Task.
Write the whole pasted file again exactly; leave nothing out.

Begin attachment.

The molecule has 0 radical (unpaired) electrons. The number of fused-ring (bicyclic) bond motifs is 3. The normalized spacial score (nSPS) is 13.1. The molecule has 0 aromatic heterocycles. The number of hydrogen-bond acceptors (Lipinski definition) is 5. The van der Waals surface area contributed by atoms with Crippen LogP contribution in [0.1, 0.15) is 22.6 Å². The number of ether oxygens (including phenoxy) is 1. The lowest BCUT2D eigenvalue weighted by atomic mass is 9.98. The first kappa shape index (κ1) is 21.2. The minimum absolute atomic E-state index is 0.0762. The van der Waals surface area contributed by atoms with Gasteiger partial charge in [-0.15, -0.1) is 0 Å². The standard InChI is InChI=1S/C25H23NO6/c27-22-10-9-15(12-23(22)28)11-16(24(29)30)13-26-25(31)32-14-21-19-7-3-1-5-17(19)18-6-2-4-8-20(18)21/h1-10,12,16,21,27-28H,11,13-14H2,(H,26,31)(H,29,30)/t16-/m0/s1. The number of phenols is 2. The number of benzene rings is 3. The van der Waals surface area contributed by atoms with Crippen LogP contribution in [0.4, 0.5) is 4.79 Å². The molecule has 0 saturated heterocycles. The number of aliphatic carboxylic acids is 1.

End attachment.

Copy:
The molecule has 0 radical (unpaired) electrons. The number of fused-ring (bicyclic) bond motifs is 3. The normalized spacial score (nSPS) is 13.1. The molecule has 0 aromatic heterocycles. The number of hydrogen-bond acceptors (Lipinski definition) is 5. The van der Waals surface area contributed by atoms with Crippen LogP contribution in [0.1, 0.15) is 22.6 Å². The number of ether oxygens (including phenoxy) is 1. The lowest BCUT2D eigenvalue weighted by atomic mass is 9.98. The first kappa shape index (κ1) is 21.2. The minimum absolute atomic E-state index is 0.0762. The van der Waals surface area contributed by atoms with Gasteiger partial charge in [-0.15, -0.1) is 0 Å². The standard InChI is InChI=1S/C25H23NO6/c27-22-10-9-15(12-23(22)28)11-16(24(29)30)13-26-25(31)32-14-21-19-7-3-1-5-17(19)18-6-2-4-8-20(18)21/h1-10,12,16,21,27-28H,11,13-14H2,(H,26,31)(H,29,30)/t16-/m0/s1. The number of phenols is 2. The number of benzene rings is 3. The van der Waals surface area contributed by atoms with Crippen LogP contribution in [0.4, 0.5) is 4.79 Å². The molecule has 0 saturated heterocycles. The number of aliphatic carboxylic acids is 1.